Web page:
12 area districts get $87,900 in STEAM-related grants
Observer-Reporter by Rick Shrum Jun 18, 2019
Twelve school districts in Washington, Greene and Fayette counties will share $87,900 in grants aimed at enhancing STEAM-education opportunities. Those grants are part of a quarter-million-dollar package that will benefit 43 school districts in Southwestern Pennsylvania, northern West Virginia and eastern Ohio. The funding is through a partnership of Chevron, EQT and the Claude Worthington Benedum Foundation. This is the third year of this partnership program, through which these “Innovation Grants” are awarded to districts, mostly in rural areas, to help them step up education in science, technology, engineering, arts and mathematics. Funding for the Pennsylvania schools is going toward coding, robotics and music as well as STEAM subjects. There are 13 projects in the 12 districts, with two going to Connellsville Area. Here is a breakdown by county:

“Charter school and pension obligations are two of the biggest cost-drivers for the district. Charter school tuition is expected to be more than $30 million, while the district will pay more than $37 million in pension obligations. This is the first time in about 25 years that Bethlehem Area has passed a budget with no tax hike.”
Bethlehem Area teachers guaranteed more than 3% raises each year in new four-year contract
Bethlehem Area School District teachers have a new contract that will guarantee them more than 3% raises each of the next four years. In an 8-0 vote Monday night, the school board approved a contract that starts July 1 and ends June 30, 2023. It gives teachers 3.5% raises each of the first three years and 3.25% raise in the final year. The union, which represents slightly more than 1,000 teachers in the district, has approved the contract. For the 2019-20 school year, starting pay for teachers will be $48,987. Top pay for teachers with a master’s degree will be $88,428. Teachers with a doctorate can earn up to $91,737. In the final year of the contract, starting pay for a first-year teacher will be $51,254, while top salaries for teachers with a master’s and doctorate degrees are $92,521 and $95,981, respectively.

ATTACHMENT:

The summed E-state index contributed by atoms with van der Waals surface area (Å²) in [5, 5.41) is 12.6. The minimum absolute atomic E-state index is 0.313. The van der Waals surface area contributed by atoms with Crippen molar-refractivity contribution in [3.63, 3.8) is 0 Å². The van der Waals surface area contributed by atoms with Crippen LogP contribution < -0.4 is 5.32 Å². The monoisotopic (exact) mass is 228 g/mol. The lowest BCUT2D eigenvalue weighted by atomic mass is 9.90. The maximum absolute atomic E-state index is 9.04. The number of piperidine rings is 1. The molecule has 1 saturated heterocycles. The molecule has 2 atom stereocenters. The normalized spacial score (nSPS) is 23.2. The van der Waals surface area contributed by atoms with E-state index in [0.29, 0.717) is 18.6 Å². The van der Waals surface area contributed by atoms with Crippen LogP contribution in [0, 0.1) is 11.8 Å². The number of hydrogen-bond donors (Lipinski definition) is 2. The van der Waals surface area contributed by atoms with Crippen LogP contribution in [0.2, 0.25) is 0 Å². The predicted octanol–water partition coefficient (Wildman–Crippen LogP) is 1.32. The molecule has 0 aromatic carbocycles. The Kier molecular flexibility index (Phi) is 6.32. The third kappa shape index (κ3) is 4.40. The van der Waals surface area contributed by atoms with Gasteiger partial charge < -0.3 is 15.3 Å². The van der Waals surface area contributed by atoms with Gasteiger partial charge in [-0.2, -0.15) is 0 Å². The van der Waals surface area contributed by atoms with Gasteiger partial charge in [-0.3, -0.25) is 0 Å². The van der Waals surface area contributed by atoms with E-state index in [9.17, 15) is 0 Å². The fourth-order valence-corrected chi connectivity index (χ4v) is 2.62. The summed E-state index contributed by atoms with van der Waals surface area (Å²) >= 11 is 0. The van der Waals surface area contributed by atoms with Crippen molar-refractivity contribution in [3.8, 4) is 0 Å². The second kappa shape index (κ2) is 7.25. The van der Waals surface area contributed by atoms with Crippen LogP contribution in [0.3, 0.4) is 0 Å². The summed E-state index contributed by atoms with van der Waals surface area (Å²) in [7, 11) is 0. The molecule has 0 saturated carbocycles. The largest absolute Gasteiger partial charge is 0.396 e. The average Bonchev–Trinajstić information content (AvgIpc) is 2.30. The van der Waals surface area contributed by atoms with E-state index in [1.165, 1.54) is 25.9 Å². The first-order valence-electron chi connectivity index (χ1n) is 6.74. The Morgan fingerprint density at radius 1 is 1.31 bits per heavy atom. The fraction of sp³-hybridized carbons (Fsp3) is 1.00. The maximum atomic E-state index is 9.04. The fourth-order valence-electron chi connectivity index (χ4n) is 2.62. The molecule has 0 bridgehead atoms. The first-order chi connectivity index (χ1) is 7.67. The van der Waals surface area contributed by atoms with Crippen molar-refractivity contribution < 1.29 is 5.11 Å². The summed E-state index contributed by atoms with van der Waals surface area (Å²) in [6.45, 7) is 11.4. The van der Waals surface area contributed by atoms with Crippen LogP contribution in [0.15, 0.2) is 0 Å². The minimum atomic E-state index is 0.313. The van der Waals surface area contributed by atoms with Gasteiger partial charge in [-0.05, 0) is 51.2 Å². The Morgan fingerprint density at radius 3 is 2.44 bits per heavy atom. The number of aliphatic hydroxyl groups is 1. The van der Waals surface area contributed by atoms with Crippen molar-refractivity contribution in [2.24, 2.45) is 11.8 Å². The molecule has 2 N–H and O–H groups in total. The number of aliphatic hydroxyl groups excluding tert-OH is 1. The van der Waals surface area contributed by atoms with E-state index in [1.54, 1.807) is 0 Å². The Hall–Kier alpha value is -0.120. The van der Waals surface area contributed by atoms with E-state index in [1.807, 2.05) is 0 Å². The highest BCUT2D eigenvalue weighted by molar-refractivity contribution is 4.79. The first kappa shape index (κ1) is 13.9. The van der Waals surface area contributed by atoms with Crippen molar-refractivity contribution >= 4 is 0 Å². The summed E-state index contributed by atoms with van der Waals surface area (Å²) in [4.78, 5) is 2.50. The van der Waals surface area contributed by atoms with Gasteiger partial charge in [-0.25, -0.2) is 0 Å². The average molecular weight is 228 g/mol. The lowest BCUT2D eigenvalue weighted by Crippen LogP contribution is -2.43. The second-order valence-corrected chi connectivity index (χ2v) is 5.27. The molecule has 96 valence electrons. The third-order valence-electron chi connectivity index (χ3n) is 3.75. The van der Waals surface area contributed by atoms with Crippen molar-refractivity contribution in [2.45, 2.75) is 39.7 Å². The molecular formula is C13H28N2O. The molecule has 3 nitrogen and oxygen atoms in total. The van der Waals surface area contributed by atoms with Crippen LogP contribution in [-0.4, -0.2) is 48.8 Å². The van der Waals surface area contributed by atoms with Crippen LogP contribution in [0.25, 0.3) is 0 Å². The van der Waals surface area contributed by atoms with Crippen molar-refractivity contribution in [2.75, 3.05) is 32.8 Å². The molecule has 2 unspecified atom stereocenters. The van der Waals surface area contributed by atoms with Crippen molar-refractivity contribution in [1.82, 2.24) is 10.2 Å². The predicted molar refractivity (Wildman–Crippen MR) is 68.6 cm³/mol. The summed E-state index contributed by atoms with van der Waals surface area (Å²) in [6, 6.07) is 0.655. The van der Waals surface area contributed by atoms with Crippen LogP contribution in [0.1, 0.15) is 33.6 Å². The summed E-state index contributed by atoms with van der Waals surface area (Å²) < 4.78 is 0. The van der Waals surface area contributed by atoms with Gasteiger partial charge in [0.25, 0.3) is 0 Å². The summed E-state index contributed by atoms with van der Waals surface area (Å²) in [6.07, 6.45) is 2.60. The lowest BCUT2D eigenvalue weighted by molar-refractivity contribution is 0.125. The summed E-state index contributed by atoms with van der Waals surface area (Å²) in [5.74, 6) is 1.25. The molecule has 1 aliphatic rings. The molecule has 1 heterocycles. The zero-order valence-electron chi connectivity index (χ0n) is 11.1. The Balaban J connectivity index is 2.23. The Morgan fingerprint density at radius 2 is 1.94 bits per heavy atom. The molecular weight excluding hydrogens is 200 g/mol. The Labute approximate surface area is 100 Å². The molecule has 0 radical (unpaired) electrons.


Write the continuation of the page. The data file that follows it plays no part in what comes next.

“At the meeting, school directors voted 8-0 to raise property taxes for the 2019-20 school year. School Director Gregg Lindner absent. The $90.2 million budget calls for real estate taxes in Chester County municipalities to be 29.16 mills 25.71 mills in Delaware County.”
Unionville to outfit its school buses with stop-arm cameras
Daily Local by Fran Maye June 19, 2019
EAST MARLBOROUGH—Pass a Unionville-Chadds Ford School Bus loading or unloading students this fall and you can expect a hefty fine and five points on your driver’s license. And a police officer doesn’t even need to be in the vicinity. Unionville School Board directors this week voted to authorize $55,000 in funding for stop-arm cameras on 45 of the district’s school buses. “I’m very pleased that we have this technology available,” School Director Jeff Hellrung said. “This will give us the capacity to take photos of vehicles that pass stopped school buses. It will get photos of license plates of the cars.” Hellrung said vehicles illegally passing school buses as students board buses is common. “This is a not uncommon occurrence, according to our district bus drivers, and one that could become fatal to students in our school district,” Hellrung said.